|US8166164||24 avr. 2012||Seven Networks, Inc.||Application and network-based long poll request detection and cacheability assessment therefor|
|US8169952||1 mai 2012||Sprint Spectrum L.P.||Method and system for selective application of cellular-PBX integration service|
|US8175053||13 déc. 2010||8 mai 2012||Tango Networks, Inc.||System and method for enabling VPN-less session setup for connecting mobile data devices to an enterprise data network|
|US8175953||8 nov. 2011||8 mai 2012||Telecommunication Systems, Inc.||Prepaid short messaging|
|US8180393 *||24 mai 2005||15 mai 2012||Sprint Spectrum L.P.||Method and system for location-based restriction on application of cellular-PBX integration service|
|US8185087||17 sept. 2008||22 mai 2012||Telecommunication Systems, Inc.||Emergency 911 data messaging|
|US8190151||17 mai 2011||29 mai 2012||Telecommunication Systems, Inc.||Roaming gateway enabling location based services (LBS) roaming for user plane in CDMA networks without requiring use of a mobile positioning center (MPC)|
|US8190701||29 mai 2012||Seven Networks, Inc.||Cache defeat detection and caching of content addressed by identifiers intended to defeat cache|
|US8195205||5 juin 2012||Telecommunication Systems, Inc.||Gateway application to support use of a single internet address domain for routing messages to multiple multimedia message service centers|
|US8204953||19 juin 2012||Seven Networks, Inc.||Distributed system for cache defeat detection and caching of content addressed by identifiers intended to defeat cache|
|US8208605||27 nov. 2007||26 juin 2012||Telecommunication Systems, Inc.||Extended efficient usage of emergency services keys|
|US8209709||26 juin 2012||Seven Networks, Inc.||Cross-platform event engine|
|US8224294||17 juil. 2012||Wireless Science, Llc||System and method for delivering information to a transmitting and receiving device|
|US8244218||14 août 2012||Telecommunication Systems, Inc.||Intelligent queue for information teleservice messages with superceding updates|
|US8244220||14 août 2012||Telecommunication Systems, Inc.||Wireless chat automatic status tracking|
|US8249589||19 juil. 2010||21 août 2012||Telecommunication Systems, Inc.||Mobile based area event handling when currently visited network does not cover area|
|US8254989 *||24 mai 2005||28 août 2012||Sprint Spectrum L.P.||Method and system for account balance restriction on application of cellular-PBX integration service|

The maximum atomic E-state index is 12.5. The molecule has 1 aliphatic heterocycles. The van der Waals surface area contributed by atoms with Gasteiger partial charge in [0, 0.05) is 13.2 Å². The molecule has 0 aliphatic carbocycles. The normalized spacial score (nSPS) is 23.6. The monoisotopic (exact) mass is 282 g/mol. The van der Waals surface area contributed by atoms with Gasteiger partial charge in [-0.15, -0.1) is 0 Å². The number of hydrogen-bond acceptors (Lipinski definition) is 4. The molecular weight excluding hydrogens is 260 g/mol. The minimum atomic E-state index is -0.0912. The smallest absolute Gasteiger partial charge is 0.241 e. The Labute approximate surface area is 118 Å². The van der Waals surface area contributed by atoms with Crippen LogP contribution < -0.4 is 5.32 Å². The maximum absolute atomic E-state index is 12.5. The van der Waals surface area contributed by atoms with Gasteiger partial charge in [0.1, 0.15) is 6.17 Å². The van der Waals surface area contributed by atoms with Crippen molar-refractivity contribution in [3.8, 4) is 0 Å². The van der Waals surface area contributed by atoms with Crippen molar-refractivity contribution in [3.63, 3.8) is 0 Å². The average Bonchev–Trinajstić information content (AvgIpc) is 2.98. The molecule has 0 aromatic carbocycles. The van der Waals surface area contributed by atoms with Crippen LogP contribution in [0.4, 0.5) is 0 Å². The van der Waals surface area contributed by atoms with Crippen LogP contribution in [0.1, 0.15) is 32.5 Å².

|US8255451||28 août 2012||Microsoft Corporation||Technologies for detecting erroneous resumptions in a continuation based runtime|
|US8260267||5 déc. 2007||4 sept. 2012||Zoove Corp.||Device based telecommunications initiated data fulfillment system|
|US8260329||4 sept. 2012||Telecommunication Systems, Inc.||Mobile-originated to HTTP communications|
|US8265673||2 déc. 2011||11 sept. 2012||Telecommunication Systems, Inc.||Short message distribution center|
|US8271049||24 janv. 2011||18 sept. 2012||Tango Networks, Inc.||System and method for enabling DTMF detection in a VoIP network|
|US8291076||16 oct. 2012||Seven Networks, Inc.||Application and network-based long poll request detection and cacheability assessment therefor|
|US8295450||7 nov. 2008||23 oct. 2012||Wireless Science, Llc||Wireless messaging system|
|US8311042||13 nov. 2012||Mformation||System and method for automatic detection and reporting of the mapping between device identity and network address in wireless networks|
|US8316098||20 nov. 2012||Seven Networks Inc.||Social caching for device resource sharing and management|
|US8326985||4 déc. 2012||Seven Networks, Inc.||Distributed management of keep-alive message signaling for mobile network resource conservation and optimization|
|US8352268||8 janv. 2013||Apple Inc.||Systems and methods for selective rate of speech and speech preferences for text to speech synthesis|
|US8352272||29 sept. 2008||8 janv. 2013||Apple Inc.||Systems and methods for text to speech synthesis|
|US8355702||15 janv. 2013||Wireless Science, Llc||System and method for delivering information to a transmitting and receiving device|
|US8356080||15 janv. 2013||Seven Networks, Inc.||System and method for a mobile device to use physical storage of another device for caching|
|US8364181||29 janv. 2013||Seven Networks, Inc.||Electronic-mail filtering for mobile devices|
|US8369825||2 avr. 2012||5 févr. 2013||Telecommunication Systems, Inc.||Enhanced E911 network access for a call center using session initiation protocol (SIP) messaging|